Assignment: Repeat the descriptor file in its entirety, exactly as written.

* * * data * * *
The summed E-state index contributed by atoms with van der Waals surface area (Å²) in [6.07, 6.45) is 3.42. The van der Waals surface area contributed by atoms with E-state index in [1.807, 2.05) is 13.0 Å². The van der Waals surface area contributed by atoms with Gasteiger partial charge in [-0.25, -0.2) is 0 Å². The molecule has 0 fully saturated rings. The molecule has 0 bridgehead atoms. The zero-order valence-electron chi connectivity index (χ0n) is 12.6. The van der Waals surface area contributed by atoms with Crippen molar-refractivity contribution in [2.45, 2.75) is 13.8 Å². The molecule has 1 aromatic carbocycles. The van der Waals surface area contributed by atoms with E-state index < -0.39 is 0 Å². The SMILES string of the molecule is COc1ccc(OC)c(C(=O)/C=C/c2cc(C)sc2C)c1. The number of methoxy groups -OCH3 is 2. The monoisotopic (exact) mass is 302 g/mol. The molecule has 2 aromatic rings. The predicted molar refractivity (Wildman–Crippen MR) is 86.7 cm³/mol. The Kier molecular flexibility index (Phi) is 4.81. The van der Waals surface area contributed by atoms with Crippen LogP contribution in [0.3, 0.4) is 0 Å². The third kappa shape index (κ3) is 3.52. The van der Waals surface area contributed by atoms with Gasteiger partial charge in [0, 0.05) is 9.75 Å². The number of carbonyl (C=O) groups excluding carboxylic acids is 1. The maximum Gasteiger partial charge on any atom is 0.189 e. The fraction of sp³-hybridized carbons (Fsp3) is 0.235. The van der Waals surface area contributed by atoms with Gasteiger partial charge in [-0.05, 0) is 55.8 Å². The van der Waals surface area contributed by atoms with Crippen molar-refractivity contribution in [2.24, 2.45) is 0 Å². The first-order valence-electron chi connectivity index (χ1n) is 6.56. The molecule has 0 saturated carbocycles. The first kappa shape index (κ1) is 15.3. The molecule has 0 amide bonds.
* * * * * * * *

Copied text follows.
The summed E-state index contributed by atoms with van der Waals surface area (Å²) in [6.07, 6.45) is 3.42. The van der Waals surface area contributed by atoms with E-state index in [1.807, 2.05) is 13.0 Å². The van der Waals surface area contributed by atoms with Gasteiger partial charge in [-0.25, -0.2) is 0 Å². The molecule has 0 fully saturated rings. The molecule has 0 bridgehead atoms. The zero-order valence-electron chi connectivity index (χ0n) is 12.6. The van der Waals surface area contributed by atoms with Crippen molar-refractivity contribution in [2.45, 2.75) is 13.8 Å². The molecule has 1 aromatic carbocycles. The van der Waals surface area contributed by atoms with E-state index < -0.39 is 0 Å². The SMILES string of the molecule is COc1ccc(OC)c(C(=O)/C=C/c2cc(C)sc2C)c1. The number of methoxy groups -OCH3 is 2. The monoisotopic (exact) mass is 302 g/mol. The molecule has 2 aromatic rings. The predicted molar refractivity (Wildman–Crippen MR) is 86.7 cm³/mol. The Kier molecular flexibility index (Phi) is 4.81. The van der Waals surface area contributed by atoms with Crippen LogP contribution in [0.3, 0.4) is 0 Å². The third kappa shape index (κ3) is 3.52. The van der Waals surface area contributed by atoms with Gasteiger partial charge in [0, 0.05) is 9.75 Å². The number of carbonyl (C=O) groups excluding carboxylic acids is 1. The maximum Gasteiger partial charge on any atom is 0.189 e. The fraction of sp³-hybridized carbons (Fsp3) is 0.235. The van der Waals surface area contributed by atoms with Gasteiger partial charge in [-0.05, 0) is 55.8 Å². The van der Waals surface area contributed by atoms with Crippen molar-refractivity contribution in [2.24, 2.45) is 0 Å². The first-order valence-electron chi connectivity index (χ1n) is 6.56. The molecule has 0 saturated carbocycles. The first kappa shape index (κ1) is 15.3. The molecule has 0 amide bonds.